Artist Philippe Pareno‘s 2012 video installation,, set in Marilyn’s Waldorf Astoria Hotel suite is now on display as part of an exhibition, ‘Anywhere, Anywhere Out of the World’, at the Palais de Tokyo in Paris, reports The Guardian‘s Adrian Searle:
“Why the tears? My own moment came when watching Parreno’s 2012 film Marilyn. Monroe’s voice, recreated by computer, takes us on a tour of the hotel suite where she lived in the late 1950s. What Marilyn sees, the camera sees. We watch through her eyes. Sunlight falls into the room. Rain beats at the window. Sometimes the camera swerves along with Marilyn’s frantic glances, her growing sense of hysteria and entrapment. Her eyes snag on the corners of things, the light glancing cruelly on polished surfaces. The studied normality of the room becomes a prison. The cushions, too perfectly arranged at either end of a sofa, look like a dumb rebuke. Her solitude seems terrible. The telephone rings but goes unanswered.
Towards the end, the camera retreats from the window, gliding between the occasional tables, the slipper chairs, the lilies in the vase. The camera’s tracks appear, then some bulky electronic equipment, as we back off, revealing the room as a movie set with no one in it. As the film ends, lights go up on the other side of the screen where the film has been projected, to reveal a huge snowdrift beyond. The temperature plummets. The sound of the rain we heard in the film is unabated.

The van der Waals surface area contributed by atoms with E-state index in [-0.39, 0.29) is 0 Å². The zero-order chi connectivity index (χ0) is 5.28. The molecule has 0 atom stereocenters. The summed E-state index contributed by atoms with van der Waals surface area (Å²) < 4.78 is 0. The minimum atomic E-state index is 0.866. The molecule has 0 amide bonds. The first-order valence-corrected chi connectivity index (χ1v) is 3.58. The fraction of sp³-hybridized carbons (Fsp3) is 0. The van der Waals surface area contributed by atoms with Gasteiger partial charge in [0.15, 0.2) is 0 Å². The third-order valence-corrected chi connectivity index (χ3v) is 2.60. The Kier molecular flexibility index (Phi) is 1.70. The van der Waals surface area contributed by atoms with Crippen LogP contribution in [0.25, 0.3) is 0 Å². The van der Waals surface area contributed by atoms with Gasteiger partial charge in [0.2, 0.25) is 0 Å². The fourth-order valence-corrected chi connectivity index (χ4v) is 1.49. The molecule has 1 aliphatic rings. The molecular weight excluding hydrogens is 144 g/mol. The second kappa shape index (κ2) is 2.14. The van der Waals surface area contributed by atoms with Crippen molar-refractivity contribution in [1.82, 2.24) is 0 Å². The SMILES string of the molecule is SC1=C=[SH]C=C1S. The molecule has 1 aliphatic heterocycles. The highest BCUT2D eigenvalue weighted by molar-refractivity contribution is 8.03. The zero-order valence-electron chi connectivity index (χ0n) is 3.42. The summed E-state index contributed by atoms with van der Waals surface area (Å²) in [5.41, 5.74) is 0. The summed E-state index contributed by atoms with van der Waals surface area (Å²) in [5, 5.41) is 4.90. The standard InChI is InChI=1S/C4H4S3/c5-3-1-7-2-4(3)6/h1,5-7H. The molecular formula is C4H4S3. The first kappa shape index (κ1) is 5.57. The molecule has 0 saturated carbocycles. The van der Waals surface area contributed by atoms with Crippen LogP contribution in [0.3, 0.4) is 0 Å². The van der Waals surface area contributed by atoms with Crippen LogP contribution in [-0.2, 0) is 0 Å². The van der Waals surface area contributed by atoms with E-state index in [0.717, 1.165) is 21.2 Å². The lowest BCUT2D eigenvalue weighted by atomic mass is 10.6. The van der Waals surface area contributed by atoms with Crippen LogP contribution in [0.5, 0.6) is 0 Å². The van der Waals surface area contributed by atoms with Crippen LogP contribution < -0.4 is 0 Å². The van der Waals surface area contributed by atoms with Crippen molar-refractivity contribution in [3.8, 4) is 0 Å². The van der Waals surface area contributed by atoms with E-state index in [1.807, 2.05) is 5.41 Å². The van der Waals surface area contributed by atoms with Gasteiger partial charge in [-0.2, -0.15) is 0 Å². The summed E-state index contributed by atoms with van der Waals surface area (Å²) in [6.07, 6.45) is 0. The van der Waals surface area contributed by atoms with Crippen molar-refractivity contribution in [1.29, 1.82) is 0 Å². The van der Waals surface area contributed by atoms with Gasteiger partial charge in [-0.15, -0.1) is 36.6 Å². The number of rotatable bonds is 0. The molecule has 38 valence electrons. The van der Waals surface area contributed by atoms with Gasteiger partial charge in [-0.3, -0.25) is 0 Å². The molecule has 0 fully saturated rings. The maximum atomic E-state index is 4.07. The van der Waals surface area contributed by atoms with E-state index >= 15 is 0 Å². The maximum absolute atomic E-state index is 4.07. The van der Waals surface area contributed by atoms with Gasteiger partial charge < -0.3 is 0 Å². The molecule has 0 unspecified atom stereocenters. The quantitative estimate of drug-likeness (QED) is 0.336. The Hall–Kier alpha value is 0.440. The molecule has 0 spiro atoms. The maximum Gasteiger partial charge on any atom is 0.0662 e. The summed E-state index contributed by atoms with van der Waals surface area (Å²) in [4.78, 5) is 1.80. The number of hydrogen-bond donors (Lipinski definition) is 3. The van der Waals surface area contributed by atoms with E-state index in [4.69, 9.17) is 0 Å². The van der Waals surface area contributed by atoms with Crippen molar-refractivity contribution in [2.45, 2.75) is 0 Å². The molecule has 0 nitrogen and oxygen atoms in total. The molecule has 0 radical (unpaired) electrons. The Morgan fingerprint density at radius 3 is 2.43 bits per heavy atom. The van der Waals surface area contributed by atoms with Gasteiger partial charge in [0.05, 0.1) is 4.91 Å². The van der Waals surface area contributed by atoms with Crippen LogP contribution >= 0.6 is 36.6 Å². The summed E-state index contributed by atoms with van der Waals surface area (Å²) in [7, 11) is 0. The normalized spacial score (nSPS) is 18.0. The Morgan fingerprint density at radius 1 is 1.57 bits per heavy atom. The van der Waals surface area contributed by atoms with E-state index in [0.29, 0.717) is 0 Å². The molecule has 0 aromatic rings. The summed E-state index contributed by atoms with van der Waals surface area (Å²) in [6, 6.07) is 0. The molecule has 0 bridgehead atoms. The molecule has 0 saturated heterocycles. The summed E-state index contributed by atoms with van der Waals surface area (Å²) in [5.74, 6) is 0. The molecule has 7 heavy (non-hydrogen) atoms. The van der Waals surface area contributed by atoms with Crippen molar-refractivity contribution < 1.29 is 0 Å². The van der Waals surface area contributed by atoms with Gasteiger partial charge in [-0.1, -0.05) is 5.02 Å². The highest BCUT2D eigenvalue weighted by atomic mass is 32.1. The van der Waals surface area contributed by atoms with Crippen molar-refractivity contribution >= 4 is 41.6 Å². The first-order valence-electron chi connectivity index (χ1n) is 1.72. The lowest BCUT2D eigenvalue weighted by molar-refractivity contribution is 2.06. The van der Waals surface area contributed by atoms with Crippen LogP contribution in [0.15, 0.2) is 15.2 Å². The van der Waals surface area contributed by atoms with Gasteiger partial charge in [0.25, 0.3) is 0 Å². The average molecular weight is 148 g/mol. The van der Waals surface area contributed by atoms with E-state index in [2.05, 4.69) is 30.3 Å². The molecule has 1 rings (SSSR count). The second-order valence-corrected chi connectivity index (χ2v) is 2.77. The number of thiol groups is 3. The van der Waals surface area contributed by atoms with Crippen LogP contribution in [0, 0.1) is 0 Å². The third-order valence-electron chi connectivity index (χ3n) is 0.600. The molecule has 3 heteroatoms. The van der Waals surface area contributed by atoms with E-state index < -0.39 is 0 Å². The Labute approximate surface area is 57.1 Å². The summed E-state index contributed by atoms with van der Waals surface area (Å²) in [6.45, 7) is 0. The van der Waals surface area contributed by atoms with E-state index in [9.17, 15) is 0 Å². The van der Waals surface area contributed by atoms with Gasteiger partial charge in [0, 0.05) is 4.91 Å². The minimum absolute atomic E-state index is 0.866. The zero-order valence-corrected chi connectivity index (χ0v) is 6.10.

This moment is somehow intensely moving. We are in a set too, just as Marilyn was. What is this subterranean drift of real snow in the Palais de Tokyo’s basement? Ice in the soul? Death? Are we in Marilyn’s mind or is she in ours? I begin to notice other piles of snow around the auditorium, like the shovelled-up slush you see on winter New York sidewalks.
When you buy a ticket for the show you get given a DVD of Marilyn. It can only be played once, because the dvd erases itself as you watch it, leaving you with a memory of something seen that can’t be recaptured. The DVD is called Precognition.”